Adolescents in the Dominican Republic are denied their sexual and reproductive rights, including access to Safe Abortion, Human Rights Watch said in a report published today. The authorities should implement a new plan for comprehensive sexuality education and decriminalize abortion to curb unwanted teenage pregnancy and reduce unsafe abortion.
The report of 55 pages, “‘I Felt Like the World Was Falling Down on Me’: Adolescent Girls’ Sexual and Reproductive Health and Rights in the Dominican Republic” (“‘I Felt that the world was falling apart,”: Health and sexual and reproductive rights of the adolescents in the Dominican Republic”), documents how the authorities have postponed the launch of a program of education in sexuality, long-awaited, leaving hundreds of thousands of girls and children and teenagers without scientific information accurately on their health. The country has the highest rate of teenage pregnancies in Latin America and the Caribbean, according to the Pan American Health Organization (PAHO). The total prohibition of abortion in the country means that a teenage girl facing an unwanted pregnancy must continue that pregnancy against her will or obtain a clandestine abortion, often putting her health and even her life at serious risk.
Girls must be prepared with information and health services to prevent unwanted pregnancies and make informed decisions about their bodies and relationships, ” said Margaret Wurth, senior researcher on women’s rights at Human Rights Watch. “By denying them their sexual and reproductive rights, Dominican authorities are not giving young girls and women every opportunity to continue their education and lead a healthy, successful and enriching life.
The report is based on interviews with 30 girls and women who became pregnant before the age of 18, and dozens of others, including students, LGBT youth, health care providers and social services, and field experts.
The high rate of teenage pregnancies in the Dominican Republic is a consequence of the country’s inadequate education in sexuality and the unmet need for contraception. Public health data show that 20.5 percent of girls and young women aged 15-19 in the Dominican Republic become pregnant in adolescence. Most of these pregnancies are not planned or desired. The laws that criminalize abortion created a widespread fear and push abortion underground, forcing women and girls to resort to measures unsafe to put an end to unwanted pregnancies.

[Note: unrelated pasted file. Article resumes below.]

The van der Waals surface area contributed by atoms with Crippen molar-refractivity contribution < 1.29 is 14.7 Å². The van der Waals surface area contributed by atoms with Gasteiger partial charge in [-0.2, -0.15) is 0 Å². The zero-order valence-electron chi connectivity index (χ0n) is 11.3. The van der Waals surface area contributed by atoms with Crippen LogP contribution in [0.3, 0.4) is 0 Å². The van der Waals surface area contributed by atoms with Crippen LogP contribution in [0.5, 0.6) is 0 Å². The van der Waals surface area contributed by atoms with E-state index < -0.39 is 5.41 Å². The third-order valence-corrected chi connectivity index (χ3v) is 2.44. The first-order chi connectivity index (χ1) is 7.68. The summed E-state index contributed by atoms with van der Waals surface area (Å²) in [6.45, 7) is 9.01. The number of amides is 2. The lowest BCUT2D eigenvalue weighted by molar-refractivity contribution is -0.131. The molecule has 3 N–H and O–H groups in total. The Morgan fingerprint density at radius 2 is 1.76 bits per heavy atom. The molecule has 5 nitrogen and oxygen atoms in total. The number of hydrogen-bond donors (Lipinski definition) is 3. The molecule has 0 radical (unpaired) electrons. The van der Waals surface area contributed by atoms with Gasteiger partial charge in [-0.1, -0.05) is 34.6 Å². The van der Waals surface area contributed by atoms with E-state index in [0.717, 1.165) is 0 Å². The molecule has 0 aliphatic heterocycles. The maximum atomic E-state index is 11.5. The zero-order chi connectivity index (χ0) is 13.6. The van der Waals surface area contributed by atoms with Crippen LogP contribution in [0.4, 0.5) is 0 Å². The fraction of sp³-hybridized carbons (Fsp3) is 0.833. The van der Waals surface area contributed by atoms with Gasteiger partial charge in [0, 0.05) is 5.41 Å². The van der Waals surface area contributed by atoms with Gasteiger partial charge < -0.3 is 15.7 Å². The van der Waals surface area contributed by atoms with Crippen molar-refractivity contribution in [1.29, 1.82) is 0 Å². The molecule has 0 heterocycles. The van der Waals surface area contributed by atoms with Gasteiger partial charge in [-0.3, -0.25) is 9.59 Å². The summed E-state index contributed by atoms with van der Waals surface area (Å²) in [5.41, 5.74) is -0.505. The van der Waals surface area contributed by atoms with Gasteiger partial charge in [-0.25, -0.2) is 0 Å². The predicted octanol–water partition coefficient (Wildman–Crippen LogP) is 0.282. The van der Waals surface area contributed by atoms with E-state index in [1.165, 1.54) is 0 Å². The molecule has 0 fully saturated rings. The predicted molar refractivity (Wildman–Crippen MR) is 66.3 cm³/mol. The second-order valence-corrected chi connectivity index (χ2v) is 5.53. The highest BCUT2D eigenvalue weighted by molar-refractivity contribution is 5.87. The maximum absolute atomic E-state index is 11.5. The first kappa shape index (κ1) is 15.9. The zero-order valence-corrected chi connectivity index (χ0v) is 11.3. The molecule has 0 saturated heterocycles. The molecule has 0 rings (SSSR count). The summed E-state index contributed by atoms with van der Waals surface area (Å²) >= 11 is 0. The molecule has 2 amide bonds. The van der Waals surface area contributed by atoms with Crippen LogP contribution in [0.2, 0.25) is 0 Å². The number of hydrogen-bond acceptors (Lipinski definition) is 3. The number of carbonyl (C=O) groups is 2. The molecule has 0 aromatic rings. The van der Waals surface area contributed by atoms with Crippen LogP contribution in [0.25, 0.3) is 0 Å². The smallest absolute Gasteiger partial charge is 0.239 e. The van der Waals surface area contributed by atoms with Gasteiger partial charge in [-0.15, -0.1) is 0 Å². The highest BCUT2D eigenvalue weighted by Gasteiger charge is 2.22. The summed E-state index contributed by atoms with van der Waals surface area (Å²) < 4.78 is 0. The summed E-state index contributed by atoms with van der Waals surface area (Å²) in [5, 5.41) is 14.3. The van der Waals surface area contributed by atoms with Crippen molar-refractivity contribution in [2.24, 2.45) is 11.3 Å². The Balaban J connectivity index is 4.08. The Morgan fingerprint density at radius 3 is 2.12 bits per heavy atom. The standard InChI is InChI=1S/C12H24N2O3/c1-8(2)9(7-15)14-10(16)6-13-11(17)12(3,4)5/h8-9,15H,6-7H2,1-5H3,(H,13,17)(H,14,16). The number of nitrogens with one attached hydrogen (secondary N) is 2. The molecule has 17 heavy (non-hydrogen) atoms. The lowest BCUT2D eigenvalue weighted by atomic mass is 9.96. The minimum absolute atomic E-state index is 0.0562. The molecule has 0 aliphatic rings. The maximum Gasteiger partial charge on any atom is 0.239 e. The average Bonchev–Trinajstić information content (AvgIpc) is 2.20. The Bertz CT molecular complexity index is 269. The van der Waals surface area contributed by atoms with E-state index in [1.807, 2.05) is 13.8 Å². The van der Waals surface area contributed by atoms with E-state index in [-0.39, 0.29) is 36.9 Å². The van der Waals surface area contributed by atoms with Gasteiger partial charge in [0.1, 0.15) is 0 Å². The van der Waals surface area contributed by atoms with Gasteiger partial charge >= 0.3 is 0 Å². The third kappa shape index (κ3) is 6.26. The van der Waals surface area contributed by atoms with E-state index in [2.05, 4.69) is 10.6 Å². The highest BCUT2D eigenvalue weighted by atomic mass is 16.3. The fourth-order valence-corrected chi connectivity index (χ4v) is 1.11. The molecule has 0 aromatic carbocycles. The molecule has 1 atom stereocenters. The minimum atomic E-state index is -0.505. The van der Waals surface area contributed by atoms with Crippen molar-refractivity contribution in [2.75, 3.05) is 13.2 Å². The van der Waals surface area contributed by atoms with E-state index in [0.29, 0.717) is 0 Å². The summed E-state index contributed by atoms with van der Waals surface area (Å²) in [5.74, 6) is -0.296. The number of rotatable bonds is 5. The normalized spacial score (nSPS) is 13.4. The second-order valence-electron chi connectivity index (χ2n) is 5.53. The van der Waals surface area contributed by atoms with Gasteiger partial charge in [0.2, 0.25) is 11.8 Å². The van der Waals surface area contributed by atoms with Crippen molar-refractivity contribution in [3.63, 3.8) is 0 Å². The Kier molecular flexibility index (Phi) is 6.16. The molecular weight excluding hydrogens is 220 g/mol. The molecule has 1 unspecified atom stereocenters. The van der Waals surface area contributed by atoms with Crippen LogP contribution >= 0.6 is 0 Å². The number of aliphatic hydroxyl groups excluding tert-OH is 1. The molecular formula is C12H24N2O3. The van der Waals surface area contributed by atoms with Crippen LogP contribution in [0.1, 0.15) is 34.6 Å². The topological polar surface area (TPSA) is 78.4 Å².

Young girls and women described having felt extreme distress upon learning of an unplanned pregnancy. ” I felt like the world was falling on me, ” said a young woman. “I was going crazy, thinking I couldn’t have a child,” he added. ” I was terrified, ” said another.
The ban on abortion in the country has different impacts that harm adolescent girls, Human Rights Watch found. Sexual activity is often highly stigmatized among adolescents. A girl facing an unwanted pregnancy may find it more difficult than an adult woman to seek help, which could lead her to resort to less safe abortion methods. Several young girls and women said they tried to secretly terminate a pregnancy before the age of 18. International human rights experts have concluded that denying access to abortion to girls and women is a form of discrimination and endangers a number of human rights.
United Nations experts have urged governments to provide students with comprehensive sex education from an early age. Under international human rights law, as well as national legislation in the Dominican Republic, minors have the right to access information on sexual and reproductive health.
Many adolescents in the Dominican Republic are also struggling to obtain confidential and non-stigmatizing health services, and some do not have access to important sexual and reproductive health services, such as contraception. “They do not receive quality services or confidential treatment,” one expert said. A survey by the Ministry of Health of 2013, the most recent data available, found that 27 per cent of girls and young women 15 to 19 years, and 21 per cent of 20 to 24 years have contraceptive needs that are not covered.
Early pregnancy carries serious health risks for young mothers and their babies. Some of the young mothers interviewed experienced complications during pregnancy or childbirth, some of which resulted in the death of the babies.
Pregnant students and young mothers often face difficulties in continuing their education. For others it is simply impossible. Some said that they faced discriminatory attitudes on the part of teachers or school administrators, leaving school during pregnancy or after childbirth. Some never returned.